Last Night: Titus Andronicus, Soft Envoronmental Collapse, Bizarro Kids at Sons of Hermann Hall
Sons of Hermann Hall
August 31, 2010
Better than: sitting through Shakespeare, even at his goriest.
No, not because the Bizarro Kids's three-song, instrumental offering to the small crowd of early arrivers was especially gripping or anything like that. Rather, because, without Bizarro Kids' gear--and the band's willingness to share that gear--this show could been a disaster.
Before Titus Andronicus' set even began, Bizarro Kids had already made its contribution: The touring act's keyboard player had forgotten his stand back in Little Rock, where it had played the night before. So, on this night, he was using Bizarro Kids' stand.
And then, just one song in to Titus' 90-minute offering, with all of its amps turned up to the proverbial 11, the backing guitarist blew her amp. Again, it was Bizarro Kids, and their gear, that came to the rescue.
Good thing, too: Titus Andronicus is a band that likes to play its music loud and furiously, combining elements of early '90s alt-rock (read: Dinosaur Jr.'s salacious riffs), rousing, intelligent bar rock (read: The Hold Steady's clever wordplay and pension for penning Springsteen-indebted bar-room singalongs) and vital, visceral punk (both the drummer and frontman Patrick Stickles wore T-shirts bearing Jodie Foster's Army logo). And though the band looked a little road-worn halfway through its current, second tour in support of its spring-released sophomore effort, The Monitor, the five-piece capably maintained a high-energy throughout the night.
The crowd, in turn, reciprocated, emphatically singing along to Titus' memorable, the-whole-world's-against-us on-record refrains and choruses ("You will always be a loser, you will always be a loser," "The enemy is everywhere, the enemy is everywhere" and "Your life is over, your life is over" serve as fine standouts and examples from this night).
But while the band's energy translated into a visually stimulating affair, and while Stickles' between-song banter revealed the singer to be just as intelligent and witty a speaker as he is a songwriter, there was a disconnect with the sound of the room.
Very little of the band's instruments were amplified through the stage's outward-facing speakers, a direct result of the band's emphasis of having their monitors turned all the way up. As a result, attendees within the first 15 feet of the stage were treated to an auditory onslaught--but those any farther back than that instead heard a rather washed-out sound coming from the stage.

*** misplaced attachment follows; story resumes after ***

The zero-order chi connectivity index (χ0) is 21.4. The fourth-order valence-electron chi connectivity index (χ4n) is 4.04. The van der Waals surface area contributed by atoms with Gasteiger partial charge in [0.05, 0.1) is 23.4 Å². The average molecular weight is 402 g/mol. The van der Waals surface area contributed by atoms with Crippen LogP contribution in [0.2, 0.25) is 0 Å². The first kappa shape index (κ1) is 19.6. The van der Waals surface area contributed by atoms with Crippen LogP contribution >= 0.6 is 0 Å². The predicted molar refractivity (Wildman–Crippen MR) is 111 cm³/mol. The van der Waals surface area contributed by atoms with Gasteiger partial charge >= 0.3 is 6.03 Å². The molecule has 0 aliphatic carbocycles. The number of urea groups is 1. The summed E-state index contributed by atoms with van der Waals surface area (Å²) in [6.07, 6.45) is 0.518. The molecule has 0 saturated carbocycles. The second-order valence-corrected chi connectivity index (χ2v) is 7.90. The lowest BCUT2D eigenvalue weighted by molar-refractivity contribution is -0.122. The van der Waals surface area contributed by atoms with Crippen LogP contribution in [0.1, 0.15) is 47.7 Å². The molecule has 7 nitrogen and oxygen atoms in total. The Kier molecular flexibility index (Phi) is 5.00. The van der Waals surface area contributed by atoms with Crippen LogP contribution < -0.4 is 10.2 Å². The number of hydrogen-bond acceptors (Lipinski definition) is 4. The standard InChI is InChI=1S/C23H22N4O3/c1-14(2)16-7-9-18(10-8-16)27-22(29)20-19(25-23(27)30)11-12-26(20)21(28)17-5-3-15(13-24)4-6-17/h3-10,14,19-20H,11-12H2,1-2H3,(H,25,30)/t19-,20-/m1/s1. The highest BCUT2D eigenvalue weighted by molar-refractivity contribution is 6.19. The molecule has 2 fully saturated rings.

Given the sheer length of the performance, during which the band hardly paused to take a breath, the sound concern seemed a petty, if somewhat disappointing, one. And for the band's biggest fans, who very quick to gain position before the stage at the set's start, it was a non-factor.
Personal Bias: I'm a big, big Titus Andronicus fan. The band's debut, The Airing of Grievances, was one of my favorite release in recent years, only to be topped with the release of this year's The Monitor. The sound issues probably were more evident to me because of this high familiarity.
By The Way: Ishi side project Soft Environmental Collapse, the second opener from the night, sounds, in many ways, very similar to Ishi's more acoustic-heavy offerings. That's where the comparisons end, though. While sonically pleasing, SEC has a long way to go before matching Ishi's intense on-stage displays.
Random Note: Bizarro Kids has a song called "Pete Freedman Is a Fucking Douchebag," which they closed their set with on this night--but not before announcing that they were changing the song title to "Pete Freedman Is a Pretty Decent Guy and He's Probably Here, So You Should Buy Him A Drink." Personally, I prefer the first song title.